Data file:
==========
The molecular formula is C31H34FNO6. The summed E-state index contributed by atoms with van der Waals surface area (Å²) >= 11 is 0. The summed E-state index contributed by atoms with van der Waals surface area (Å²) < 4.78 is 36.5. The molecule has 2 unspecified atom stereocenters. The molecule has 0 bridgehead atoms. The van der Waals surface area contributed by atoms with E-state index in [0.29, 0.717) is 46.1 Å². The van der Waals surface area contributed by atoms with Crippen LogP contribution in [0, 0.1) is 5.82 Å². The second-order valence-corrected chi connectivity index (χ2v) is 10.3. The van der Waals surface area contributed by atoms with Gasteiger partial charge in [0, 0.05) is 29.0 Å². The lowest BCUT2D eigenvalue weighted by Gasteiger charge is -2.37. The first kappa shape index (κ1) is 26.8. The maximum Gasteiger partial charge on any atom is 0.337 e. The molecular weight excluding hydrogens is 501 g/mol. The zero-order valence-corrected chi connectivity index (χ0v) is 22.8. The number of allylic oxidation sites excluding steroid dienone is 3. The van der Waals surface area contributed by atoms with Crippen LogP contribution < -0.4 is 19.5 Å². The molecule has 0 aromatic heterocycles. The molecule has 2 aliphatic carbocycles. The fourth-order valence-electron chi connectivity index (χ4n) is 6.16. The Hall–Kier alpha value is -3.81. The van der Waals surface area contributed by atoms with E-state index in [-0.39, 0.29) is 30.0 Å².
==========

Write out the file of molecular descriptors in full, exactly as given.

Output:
The molecular formula is C31H34FNO6. The summed E-state index contributed by atoms with van der Waals surface area (Å²) >= 11 is 0. The summed E-state index contributed by atoms with van der Waals surface area (Å²) < 4.78 is 36.5. The molecule has 2 unspecified atom stereocenters. The molecule has 0 bridgehead atoms. The van der Waals surface area contributed by atoms with E-state index in [0.29, 0.717) is 46.1 Å². The van der Waals surface area contributed by atoms with Crippen LogP contribution in [0, 0.1) is 5.82 Å². The second-order valence-corrected chi connectivity index (χ2v) is 10.3. The van der Waals surface area contributed by atoms with Gasteiger partial charge in [0, 0.05) is 29.0 Å². The lowest BCUT2D eigenvalue weighted by Gasteiger charge is -2.37. The first kappa shape index (κ1) is 26.8. The maximum Gasteiger partial charge on any atom is 0.337 e. The molecular weight excluding hydrogens is 501 g/mol. The zero-order valence-corrected chi connectivity index (χ0v) is 22.8. The number of allylic oxidation sites excluding steroid dienone is 3. The van der Waals surface area contributed by atoms with Crippen LogP contribution < -0.4 is 19.5 Å². The molecule has 0 aromatic heterocycles. The molecule has 2 aliphatic carbocycles. The fourth-order valence-electron chi connectivity index (χ4n) is 6.16. The Hall–Kier alpha value is -3.81. The van der Waals surface area contributed by atoms with E-state index in [-0.39, 0.29) is 30.0 Å².